Residential treatment is a type of treatment program that involves living on-site within an addiction treatment facility to participate in a formal schedule of individual and group-based treatment services. We aim to remove the patient from a situation of possible crisis and get them into an environment of compassionate care.
At Vertava Health of Massachusetts, each patient’s residential program schedule is individually tailored to best suit their needs and goals for addiction treatment.
This individualized approach allows for each person entering our program to receive personalized treatment that recognizes the unique aspects of their experience with addiction and any previous treatment history. No two people are the same so no two approaches to treatment should be the same either.
Residential treatment programs can vary in length and in the services they provide. At Vertava Health of Massachusetts, our residential program lasts approximately 30 to 60 days, with the last 10 days dedicated to a seamless transition into outpatient treatment.
The next step down in treatment is our partial hospitalization, or day treatment, program.
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Day Treatment Or Partial Hospitalization
At Vertava Health of Massachusetts, we offer day treatment (also known as partial hospitalization) for addiction which can benefit patients in many different ways. Our partial hospitalization (PHP) program is a type of outpatient care that allows patients to attend programming at our facility during the day while being able to go home at night.
One of the greatest benefits of our partial hospitalization treatment program is that our clients don’t have to spend weeks or months isolated from their loved ones. Receiving organic support from family can be a substantial contributing factor to the success rate of substance use treatment. At Vertava Health of Massachusetts, we realize that everyone deals with addiction issues differently. This is why our individualized approach to your care is so important.
Whether day treatment is the best choice or you’re transitioning from our inpatient program, partial hospitalization at Vertava Health of Massachusetts may be right for you.
Intensive Outpatient Program
Our intensive outpatient program is a step down from our partial hospitalization program (PHP). Through our IOP program, individuals do not live on campus but are required to attend mandatory programming. Among other aspects, our IOP treatment includes weekday programming from 8:30 a.m. to 11:45 a.m. After morning sessions, patients spend the rest of their day attending various meetings, receiving job-placement assistance such as resumes and mock interviews, working in town, and sober networking. Weekly medication-assisted treatment (MAT) appointments, individual therapy, and family sessions are included in IOP, as well as group sessions and case management.
When Should Someone Get Help With Treating Alcoholism?
If you are concerned about your drinking and feel unable to control how much or how often you drink, seeking professional treatment is recommended. It is never too early or too late to seek a professional’s opinion.
By seeking the opinion of a professional, or calling a treatment specialist about finding treatment options near you, you can determine a treatment plan together that best suits your needs or those of a loved one.
It’s common for people struggling with alcohol use to be unable to recognize the severity of their problem or feel hesitant about seeking help.
If you or someone you know identifies with any of the following, it may be time to seek treatment:
- feeling unable to cut down on how much you drink
- continuing to drink despite it causing financial or personal strain with family, friends, or other loved ones
- experiencing problems at work or school as a result of your drinking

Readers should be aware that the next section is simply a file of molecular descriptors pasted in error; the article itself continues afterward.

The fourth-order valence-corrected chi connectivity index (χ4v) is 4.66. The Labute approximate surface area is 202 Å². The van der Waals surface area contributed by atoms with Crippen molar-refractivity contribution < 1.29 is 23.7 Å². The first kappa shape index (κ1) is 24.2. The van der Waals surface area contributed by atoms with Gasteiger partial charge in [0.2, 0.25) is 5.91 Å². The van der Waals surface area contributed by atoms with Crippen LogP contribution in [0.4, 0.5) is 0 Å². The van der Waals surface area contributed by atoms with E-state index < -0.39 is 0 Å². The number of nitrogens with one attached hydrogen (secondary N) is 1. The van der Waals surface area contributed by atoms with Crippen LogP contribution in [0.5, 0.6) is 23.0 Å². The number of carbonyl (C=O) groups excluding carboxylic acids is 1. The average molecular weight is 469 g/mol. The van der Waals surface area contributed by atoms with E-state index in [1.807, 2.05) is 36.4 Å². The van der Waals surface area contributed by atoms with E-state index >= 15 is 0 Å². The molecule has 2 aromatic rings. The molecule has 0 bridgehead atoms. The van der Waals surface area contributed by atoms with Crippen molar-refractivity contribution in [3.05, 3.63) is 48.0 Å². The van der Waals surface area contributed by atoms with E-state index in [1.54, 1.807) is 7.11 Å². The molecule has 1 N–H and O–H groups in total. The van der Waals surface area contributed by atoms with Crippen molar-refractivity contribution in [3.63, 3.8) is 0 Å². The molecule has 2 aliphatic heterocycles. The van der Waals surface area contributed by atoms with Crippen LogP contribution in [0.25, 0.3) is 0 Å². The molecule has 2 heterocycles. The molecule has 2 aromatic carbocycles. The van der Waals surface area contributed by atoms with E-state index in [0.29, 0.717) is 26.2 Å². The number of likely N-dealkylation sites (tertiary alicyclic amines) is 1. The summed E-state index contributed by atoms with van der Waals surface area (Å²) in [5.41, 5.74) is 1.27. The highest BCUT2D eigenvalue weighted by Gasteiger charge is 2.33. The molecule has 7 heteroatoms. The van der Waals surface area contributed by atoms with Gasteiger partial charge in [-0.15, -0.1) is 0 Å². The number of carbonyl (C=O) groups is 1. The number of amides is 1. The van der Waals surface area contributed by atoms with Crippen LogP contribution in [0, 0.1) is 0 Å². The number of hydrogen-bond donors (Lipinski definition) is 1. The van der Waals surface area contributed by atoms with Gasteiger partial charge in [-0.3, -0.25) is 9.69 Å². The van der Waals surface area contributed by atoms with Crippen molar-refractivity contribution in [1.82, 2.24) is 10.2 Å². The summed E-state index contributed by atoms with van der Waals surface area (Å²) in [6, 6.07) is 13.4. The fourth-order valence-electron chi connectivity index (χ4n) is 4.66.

- having a physical and/or psychological dependence on alcohol
- experiencing withdrawal symptoms (e.g. nausea, sweating, shakiness, insomnia) once the effects of the alcohol in your system have worn off
Call Now To Quit Drinking And Begin Your Journey Towards Wellness At Vertava Health of Massachusetts
At Vertava Health of Massachusetts, we believe it is never too late for a person to begin their recovery from alcohol use and addiction.
Admitting you need help for your drinking can be scary, but it can also bring you one step closer to building a healthier and more hopeful future.
Vertava Health of Massachusetts offers an integrated approach to treating alcoholism that involves both traditional and holistic therapies to help patients achieve full and lifelong recovery.
By addressing the physical, mental, and emotional sides of alcohol use, we offer an effective path towards healing that is focused on motivation, balance, and personal growth.
Learn more about alcohol use and treatments at Vertava Health of Massachusetts by contacting one of our dedicated treatment specialists today.
Call us at 844-906-0978.
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Frequently Asked Questions
What happens to your body when you stop drinking?
If you’re a heavy drinker, your body will initially react negatively to quitting alcohol. This negative reaction is known as withdrawal. You may break out in cold sweats or have a racing pulse, nausea, vomiting, shaky hands, and intense anxiety. Some people even have seizures or suffer from auditory or visual hallucinations.
Can the brain heal itself from alcohol?
Research has shown that after two weeks of sobriety, the brain can begin to show signs of recovery. However, with advanced alcohol use disorder, it is possible to cause irreversible damage to the brain. If you’re concerned that alcohol use is affecting your brain, it is advisable to seek treatment at a licensed addiction treatment facility.
How do doctors test for alcoholism?
There are no specific physical tests for alcoholism but there are certain health patterns in lab test results that can suggest alcohol damage has occurred in a person’s organs. The only way to determine if a person is suffering from alcoholism is to undergo a psychiatric evaluation from a licensed healthcare professional.
How do you treat alcoholism?
Alcoholism is best treated by healthcare professionals in the healing atmosphere of a recovery center. There are many components to treating alcohol use disorder that include the management of withdrawal symptoms and detox, cognitive and dialectical behavioral therapies, and group therapy.